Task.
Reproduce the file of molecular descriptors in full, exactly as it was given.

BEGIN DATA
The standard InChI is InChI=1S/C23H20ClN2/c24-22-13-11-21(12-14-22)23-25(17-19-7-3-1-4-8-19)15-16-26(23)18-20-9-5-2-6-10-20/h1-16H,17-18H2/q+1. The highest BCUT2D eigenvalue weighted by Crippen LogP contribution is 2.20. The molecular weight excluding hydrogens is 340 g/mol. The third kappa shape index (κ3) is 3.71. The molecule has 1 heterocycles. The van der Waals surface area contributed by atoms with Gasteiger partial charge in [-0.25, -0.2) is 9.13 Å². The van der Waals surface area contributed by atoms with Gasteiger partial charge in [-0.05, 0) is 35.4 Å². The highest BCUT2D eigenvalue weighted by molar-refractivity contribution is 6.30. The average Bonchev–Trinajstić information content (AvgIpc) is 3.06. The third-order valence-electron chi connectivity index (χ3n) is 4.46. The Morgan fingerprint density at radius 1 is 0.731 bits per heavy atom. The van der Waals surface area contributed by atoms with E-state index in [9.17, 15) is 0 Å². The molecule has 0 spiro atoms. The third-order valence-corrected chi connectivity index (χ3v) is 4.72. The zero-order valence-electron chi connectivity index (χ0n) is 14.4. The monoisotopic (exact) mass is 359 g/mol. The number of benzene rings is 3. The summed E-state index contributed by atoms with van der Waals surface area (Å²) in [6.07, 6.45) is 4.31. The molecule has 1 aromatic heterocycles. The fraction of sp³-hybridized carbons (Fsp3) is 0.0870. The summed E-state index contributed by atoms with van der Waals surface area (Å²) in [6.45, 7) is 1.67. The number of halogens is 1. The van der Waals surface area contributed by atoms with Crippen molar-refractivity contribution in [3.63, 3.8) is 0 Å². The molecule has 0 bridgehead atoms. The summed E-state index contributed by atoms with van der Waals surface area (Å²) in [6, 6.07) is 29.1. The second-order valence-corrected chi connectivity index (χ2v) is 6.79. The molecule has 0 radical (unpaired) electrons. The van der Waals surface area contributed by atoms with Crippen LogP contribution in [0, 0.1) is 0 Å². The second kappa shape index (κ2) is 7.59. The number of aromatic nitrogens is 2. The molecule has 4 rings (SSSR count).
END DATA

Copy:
The standard InChI is InChI=1S/C23H20ClN2/c24-22-13-11-21(12-14-22)23-25(17-19-7-3-1-4-8-19)15-16-26(23)18-20-9-5-2-6-10-20/h1-16H,17-18H2/q+1. The highest BCUT2D eigenvalue weighted by Crippen LogP contribution is 2.20. The molecular weight excluding hydrogens is 340 g/mol. The third kappa shape index (κ3) is 3.71. The molecule has 1 heterocycles. The van der Waals surface area contributed by atoms with Gasteiger partial charge in [-0.25, -0.2) is 9.13 Å². The van der Waals surface area contributed by atoms with Gasteiger partial charge in [-0.05, 0) is 35.4 Å². The highest BCUT2D eigenvalue weighted by molar-refractivity contribution is 6.30. The average Bonchev–Trinajstić information content (AvgIpc) is 3.06. The third-order valence-electron chi connectivity index (χ3n) is 4.46. The Morgan fingerprint density at radius 1 is 0.731 bits per heavy atom. The van der Waals surface area contributed by atoms with E-state index in [9.17, 15) is 0 Å². The molecule has 0 spiro atoms. The third-order valence-corrected chi connectivity index (χ3v) is 4.72. The zero-order valence-electron chi connectivity index (χ0n) is 14.4. The monoisotopic (exact) mass is 359 g/mol. The number of benzene rings is 3. The summed E-state index contributed by atoms with van der Waals surface area (Å²) in [6.07, 6.45) is 4.31. The molecule has 1 aromatic heterocycles. The fraction of sp³-hybridized carbons (Fsp3) is 0.0870. The summed E-state index contributed by atoms with van der Waals surface area (Å²) in [6.45, 7) is 1.67. The number of halogens is 1. The van der Waals surface area contributed by atoms with Crippen molar-refractivity contribution in [3.63, 3.8) is 0 Å². The molecule has 0 bridgehead atoms. The summed E-state index contributed by atoms with van der Waals surface area (Å²) in [6, 6.07) is 29.1. The second-order valence-corrected chi connectivity index (χ2v) is 6.79. The molecule has 0 radical (unpaired) electrons. The van der Waals surface area contributed by atoms with Crippen LogP contribution in [0, 0.1) is 0 Å². The second kappa shape index (κ2) is 7.59. The number of aromatic nitrogens is 2. The molecule has 4 rings (SSSR count).